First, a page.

--Each variable is an expression. For any expressions M and N and variable a, the following are also expressions: +Each variable is an expression. For any variable `a` and (possibly complex) expressions `M` and `N`, the following are also expressions:Variables:`x`

,`y`

,`z`

... +Variables:`x`

,`y`

,`z`

...

Abstract:`(λa M)`

@@ -66,13 +63,13 @@ Expressions in the lambda calculus are called "terms". Here is the syntax of the lambda calculus given in the form of a context-free grammar: - T --> Var - T --> ( lambda Var T) - T --> ( T T ) - Var --> x - Var --> y - Var --> z - ... +> T --> Var +> T --> ( λ Var T) +> T --> ( T T ) +> Var --> x +> Var --> y +> Var --> z +> ... Very, very simple. @@ -107,11 +104,11 @@ called the **argument**, and `M` is called the **body**. The rule of beta-reduction permits a transition from that expression to the following: - M [a <-- N] +>`M`

[`a`

<--`N`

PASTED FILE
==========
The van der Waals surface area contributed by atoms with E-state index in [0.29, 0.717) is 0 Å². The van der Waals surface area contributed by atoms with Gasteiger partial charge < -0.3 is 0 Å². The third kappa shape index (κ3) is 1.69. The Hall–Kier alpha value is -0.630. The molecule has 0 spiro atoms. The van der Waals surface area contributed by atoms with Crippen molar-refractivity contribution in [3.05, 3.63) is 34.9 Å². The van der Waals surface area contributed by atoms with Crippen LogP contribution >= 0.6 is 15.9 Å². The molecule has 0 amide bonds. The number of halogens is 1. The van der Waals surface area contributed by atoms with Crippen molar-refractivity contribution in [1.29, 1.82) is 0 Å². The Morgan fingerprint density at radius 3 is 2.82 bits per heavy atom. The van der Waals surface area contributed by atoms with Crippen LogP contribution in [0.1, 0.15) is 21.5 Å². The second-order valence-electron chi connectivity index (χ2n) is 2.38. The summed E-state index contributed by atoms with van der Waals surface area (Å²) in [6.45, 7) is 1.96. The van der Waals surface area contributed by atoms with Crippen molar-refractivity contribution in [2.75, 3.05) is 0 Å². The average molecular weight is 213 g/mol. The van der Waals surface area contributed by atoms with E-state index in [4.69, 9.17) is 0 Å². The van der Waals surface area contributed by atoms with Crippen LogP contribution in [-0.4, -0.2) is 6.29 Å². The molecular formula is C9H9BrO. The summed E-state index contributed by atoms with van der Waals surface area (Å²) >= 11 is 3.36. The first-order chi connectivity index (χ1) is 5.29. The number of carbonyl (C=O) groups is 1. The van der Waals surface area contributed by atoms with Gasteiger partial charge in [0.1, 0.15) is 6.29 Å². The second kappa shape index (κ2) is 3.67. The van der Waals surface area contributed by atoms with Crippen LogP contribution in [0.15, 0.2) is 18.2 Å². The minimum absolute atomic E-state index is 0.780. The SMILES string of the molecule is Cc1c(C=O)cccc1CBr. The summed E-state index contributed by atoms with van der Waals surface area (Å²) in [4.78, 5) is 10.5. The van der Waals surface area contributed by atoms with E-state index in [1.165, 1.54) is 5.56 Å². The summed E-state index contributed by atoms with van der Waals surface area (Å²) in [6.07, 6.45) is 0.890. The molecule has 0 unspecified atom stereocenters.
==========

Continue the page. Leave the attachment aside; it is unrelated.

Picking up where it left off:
] What this means is just `M`, with any *free occurrences* inside `M` of the variable `a` replaced with the term `N` (--- "without capture", which -we'll explain in the [[advanced notes|FIXME]]). +we'll explain in the [[advanced notes|week2_lambda_advanced]]). What is a free occurrence? @@ -160,7 +157,7 @@ say "reduction" for one or more reduction steps. So when we write: M ~~> N -we'll mean that you can get from M to N by one or more reduction +we'll mean that you can get from `M` to `N` by one or more reduction steps. When `M` and `N` are such that there is some common term (perhaps just one @@ -171,9 +168,7 @@ like this: M <~~> N More details about the notation and metatheory of -the lambda calculus here: - -* [[ week2 lambda calculus fine points]] +the lambda calculus are in [[this week's advanced notes|topics/week2_lambda_advanced]]. ## Shorthand ## @@ -203,9 +198,7 @@ and: z (\x (x y)) -**Dot notation** Dot means "assume a left paren here, and the matching right -paren as far the right as possible without creating unbalanced -parentheses". So: +**Dot notation** Dot means "Insert a left parenthesis here, and the matching right parenthesis as far to the right as possible without creating unbalanced parentheses---so long as doing so would enclose an application or abstract not already wrapped in parentheses." Thus: \x (\y (x y)) @@ -233,7 +226,15 @@ abbreviates: ((\x (\y (x y))) x) -We didn't have to insert any parentheses around the inner body of `\y. (x y)` because they were already there. +The outermost parentheses were added because we have an application. `(\x. \y. +...)` became `(\x (\y. ...))` because of the rule for dots. We didn't +insert any parentheses around the inner body of `\y. (x y)` because they were +already there. That is, in expressions of the form `\y. (...)`, the dot abbreviates +nothing. It's harmless to write such a dot, though, and it can be conceptually +helpful especially in light of the next convention. + +Similarly, we permit `\x. x`, which is shorthand for `\x x`, not for `\x (x)`, which +our syntax forbids. (The [[lambda evaluator|/code/lambda_evaluator]] however tolerates such expressions.) **Merging lambdas** An expression of the form `(\x (\y M))`, or equivalently, `(\x. \y. M)`, can be abbreviated as: @@ -252,7 +253,7 @@ function? One popular answer is that a function can be represented by a set of ordered pairs. This set is called the **graph** of the function. If the ordered pair `(a, b)` is a member of the graph of `f`, that means that `f` maps the argument `a` to the value `b`. In -symbols, `f: a` ↦ `b`, or `f (a) == b`. +symbols, `f: a` ↦ `b`, or `f (a) == b`. In order to count as a *function* (rather than as merely a more general *relation*), we require that the graph not contain two @@ -262,10 +263,10 @@ a unique result. The lambda calculus seems to be wonderfully well-suited for representing functions. In fact, the untyped -lambda calculus is Turing Complete (see [[!wikipedia Turing Completeness]]): +lambda calculus is Turing Complete (see [[!wikipedia Turing completeness]]): all (recursively computable) functions can be represented by lambda terms. Which, by most people's lights, means that all functions we can "effectively decide" --- -that is, compute in a mechanical way without requiring any ingenuity or insight --- +that is, always apply in a mechanical way without requiring any ingenuity or insight, and be guaranteed of a correct answer after some finite number of steps --- can be represented by lambda terms. As we'll see, though, it will be fun (that is, not straightforward) unpacking how these things can be so "represented." @@ -275,7 +276,7 @@ For some lambda terms, it is easy to see what function they represent: simply returns `M`: `((\x x) M) ~~> M`. > `(\x (x x))` duplicates its argument (applies it to itself): -`((\x (x x)) M) ~~> (M M)` +`((\x (x x)) M) ~~> (M M)` > `(\x (\y (y x)))` reorders its two arguments: `(((\x (\y (y x))) M) N) ~~> (N M)` @@ -288,7 +289,7 @@ lambda calculus, note that duplicating, reordering, and deleting elements is all that it takes to simulate the behavior of a general word processing program. That means that if we had a big enough lambda term, it could take a representation of *Emma* as input and -produce *Hamlet* as a result. +produce *Hamlet* as a result. Some of these functions are so useful that we'll give them special names. In particular, we'll call the identity function `(\x x)` @@ -306,7 +307,7 @@ and: (\z z) both represent the same function, the identity function. However, we said -(FIXME in the advanced notes) that we would be regarding these expressions as +[[in the advanced notes|week2_lambda_advanced]] that we would be regarding these expressions as synactically equivalent, so they aren't yet really examples of *distinct* lambda expressions representing a single function. However, all three of these are distinct lambda expressions: @@ -317,7 +318,7 @@ are distinct lambda expressions: (\z z) -yet when applied to any argument M, all of these will always return M. So they +yet when applied to any argument `M`, all of these will always return `M`. So they have the same extension. It's also true, though you may not yet be in a position to see, that no other function can differentiate between them when they're supplied as an argument to it. However, these expressions are all @@ -346,8 +347,7 @@ embodied in the lambda calculus. mathematical conception permits many *uncomputable* functions, but the lambda calculus can't express those. -2. More problematically, some lambda terms express "functions" that can take -themselves as arguments. If we wanted to represent that set-theoretically, and +2. More problematically, lambda terms express "functions" that can *take themselves* as arguments. If we wanted to represent that set-theoretically, and identified functions with their extensions, then we'd have to have some extension that contained (an ordered pair containing) itself as a member. Which we're not allowed to do in mainstream set-theory. But in the lambda calculus @@ -357,8 +357,9 @@ this is permitted and common --- and in fact will turn out to be indispensable. (\x x) (\x x) - This is a redex that reduces to the identity function (of course). We can -apply the **K** function to another argument and itself: + This is a redex that reduces to the identity function (of course). + + We can apply the **K** function to another argument and itself: >`@@ -376,7 +377,7 @@ In fact it *does* turn out to be possible to represent the Lambda Calculus set-theoretically. But not in the straightforward way that identifies functions with their graphs. For years, it wasn't known whether it would be possible to do this. But then [[!wikipedia Dana Scott]] figured out how to do it in late 1969, that is, -he formulated the first "denotational semantics" for this lambda calculus. +he formulated the first "denotational semantics" for this Lambda Calculus. Scott himself had expected that this wouldn't be possible to do. He argued for its unlikelihood in a paper he wrote only a month before the discovery. @@ -413,11 +414,15 @@ also count these functions: as equivalent. This additional move is called **eta-reduction**. It's crucial to eta-reduction that the outermost variable binding in the abstract we begin with (here, `\x`) be of a variable that occurs free -exactly once in the body of that abstract, and that it be in the -rightmost position. +exactly once in the body of that abstract, and that that free occurrence be the rightmost outermost constituent. -In the extended proof theory/theories we get be permitting eta-reduction/conversion -as well as beta-reduction, *all computable functions with the same +The expression: + + (\x (\y (y x)) + +can't be eta-reduced, because the rightmost outermost constituent is not `x` but `(\y (y x)`. + +In the extended proof theory/theories we get be permitting eta-reduction/conversion as well as beta-reduction, *all computable functions with the same extension do turn out to be equivalent*, that is, convertible. However, we still shouldn't assume we're working with functions @@ -428,18 +433,20 @@ reasons sketched above. ## The analogy with `let` ## In our basic functional programming language, we used `let` -expressions to assign values to variables. For instance, +expressions to assign values to variables. For instance, let x match 2 - in (x, x) + in (x, x) -evaluates to the ordered pair (2, 2). It may be helpful to think of +evaluates to the ordered pair `(2, 2)`. It may be helpful to think of a redex in the lambda calculus as a particular sort of `let` construction. - ((\x BODY) ARG) is analogous to + ((\x BODY) ARG) + +is analogous to - let x match ARG + let x match ARG in BODY This analogy should be treated with caution. For one thing, our `letrec` @@ -461,7 +468,7 @@ calculus, an abstract such as `(\x (x x))` is perfectly well-formed and coherent, but it is not possible to write a `let` expression that does not have an `ARG`. That would be like: - `let x match` *missing* + `let x match` *missing* `in x x` Nevertheless, the correspondence is close enough that it can guide our`